Heat-inactivated HIV promising in treatment study

Injecting heat-inactivated human immunodeficiency virus may stimulate the immune system in some patients, allowing for the temporary freedom from drugs, according to a recent study.

Felipe Garcia, the study's co-author and an infectious disease physician at the University of Barcelona, said that the combination of immune system cells - dendritic cells - and inactivated HIV, aroused the immune system to attack the live virus that circulated in the bodies of patients.

The research team selected 22 patients at random and administered a vaccine of the patients' own dendritic cells and their inactivated HIV. Twelve of the 22 patients experienced a 90 percent drop in virus levels over 12 weeks. The immunity to HIV diminished and virus levels eventually increased. After 48 weeks, only three participants receiving the experimental vaccine maintained the 90 percent virus level drop.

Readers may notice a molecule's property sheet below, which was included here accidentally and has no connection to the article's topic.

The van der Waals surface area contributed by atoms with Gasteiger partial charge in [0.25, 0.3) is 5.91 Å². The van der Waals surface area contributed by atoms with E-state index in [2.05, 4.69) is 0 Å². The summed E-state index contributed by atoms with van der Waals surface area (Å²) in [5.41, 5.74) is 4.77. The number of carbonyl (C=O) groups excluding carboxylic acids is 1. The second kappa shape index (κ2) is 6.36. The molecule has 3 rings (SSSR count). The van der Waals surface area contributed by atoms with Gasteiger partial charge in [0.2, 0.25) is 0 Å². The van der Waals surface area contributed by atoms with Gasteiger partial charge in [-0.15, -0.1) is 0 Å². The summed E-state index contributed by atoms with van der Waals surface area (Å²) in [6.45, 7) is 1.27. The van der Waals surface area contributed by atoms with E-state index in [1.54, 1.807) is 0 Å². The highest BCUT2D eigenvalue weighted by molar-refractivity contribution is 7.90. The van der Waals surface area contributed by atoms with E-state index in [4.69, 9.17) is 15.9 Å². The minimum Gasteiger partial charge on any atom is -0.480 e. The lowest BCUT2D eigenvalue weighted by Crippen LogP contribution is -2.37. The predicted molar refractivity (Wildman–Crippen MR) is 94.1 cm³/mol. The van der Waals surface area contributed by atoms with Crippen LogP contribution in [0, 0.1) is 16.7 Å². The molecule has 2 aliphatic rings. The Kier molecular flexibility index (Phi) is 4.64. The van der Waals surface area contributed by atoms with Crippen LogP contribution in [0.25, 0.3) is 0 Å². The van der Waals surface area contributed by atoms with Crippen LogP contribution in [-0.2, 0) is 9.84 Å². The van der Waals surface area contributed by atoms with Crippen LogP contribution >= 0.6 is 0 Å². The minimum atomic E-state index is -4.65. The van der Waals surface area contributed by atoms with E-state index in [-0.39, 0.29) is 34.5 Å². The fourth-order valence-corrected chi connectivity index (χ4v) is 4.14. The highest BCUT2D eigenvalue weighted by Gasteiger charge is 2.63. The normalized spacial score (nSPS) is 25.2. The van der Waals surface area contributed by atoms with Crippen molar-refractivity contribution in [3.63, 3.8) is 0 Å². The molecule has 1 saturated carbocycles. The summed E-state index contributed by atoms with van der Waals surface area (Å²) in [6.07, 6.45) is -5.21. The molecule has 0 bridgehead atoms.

Patients in the control group who received unchanged HIV and dendritic cells appeared to receive little benefit. Before the study, all participants were receiving treatment with standard antiretroviral therapy.

Garcia suggested that a therapeutic vaccine could be beneficial, even if it only offered temporary effects. He said that dropping virus levels down extremely low could mean the patients would not need drugs, would not show symptoms and would be unlikely to transmit the disease to others.

The study was published in a January edition of Science Translational Medicine.